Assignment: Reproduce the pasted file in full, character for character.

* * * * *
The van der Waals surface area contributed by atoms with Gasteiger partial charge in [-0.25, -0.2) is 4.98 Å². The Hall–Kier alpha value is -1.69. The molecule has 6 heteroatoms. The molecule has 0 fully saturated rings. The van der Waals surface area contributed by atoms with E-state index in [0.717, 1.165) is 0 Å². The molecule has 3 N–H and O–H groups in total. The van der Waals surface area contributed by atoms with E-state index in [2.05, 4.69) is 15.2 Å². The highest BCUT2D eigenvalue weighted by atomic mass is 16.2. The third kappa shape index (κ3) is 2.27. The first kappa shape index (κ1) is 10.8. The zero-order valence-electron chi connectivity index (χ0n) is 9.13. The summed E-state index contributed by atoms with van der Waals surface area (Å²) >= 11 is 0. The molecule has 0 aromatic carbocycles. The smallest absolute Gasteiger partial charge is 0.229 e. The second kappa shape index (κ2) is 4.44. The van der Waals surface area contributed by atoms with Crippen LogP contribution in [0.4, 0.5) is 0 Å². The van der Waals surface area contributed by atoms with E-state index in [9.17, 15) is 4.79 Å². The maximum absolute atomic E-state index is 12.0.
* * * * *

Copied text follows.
The van der Waals surface area contributed by atoms with Gasteiger partial charge in [-0.25, -0.2) is 4.98 Å². The Hall–Kier alpha value is -1.69. The molecule has 6 heteroatoms. The molecule has 0 fully saturated rings. The van der Waals surface area contributed by atoms with E-state index in [0.717, 1.165) is 0 Å². The molecule has 3 N–H and O–H groups in total. The van der Waals surface area contributed by atoms with E-state index in [2.05, 4.69) is 15.2 Å². The highest BCUT2D eigenvalue weighted by atomic mass is 16.2. The third kappa shape index (κ3) is 2.27. The first kappa shape index (κ1) is 10.8. The zero-order valence-electron chi connectivity index (χ0n) is 9.13. The summed E-state index contributed by atoms with van der Waals surface area (Å²) >= 11 is 0. The molecule has 0 aromatic carbocycles. The smallest absolute Gasteiger partial charge is 0.229 e. The second kappa shape index (κ2) is 4.44. The van der Waals surface area contributed by atoms with Crippen LogP contribution in [0.4, 0.5) is 0 Å². The van der Waals surface area contributed by atoms with E-state index in [9.17, 15) is 4.79 Å². The maximum absolute atomic E-state index is 12.0.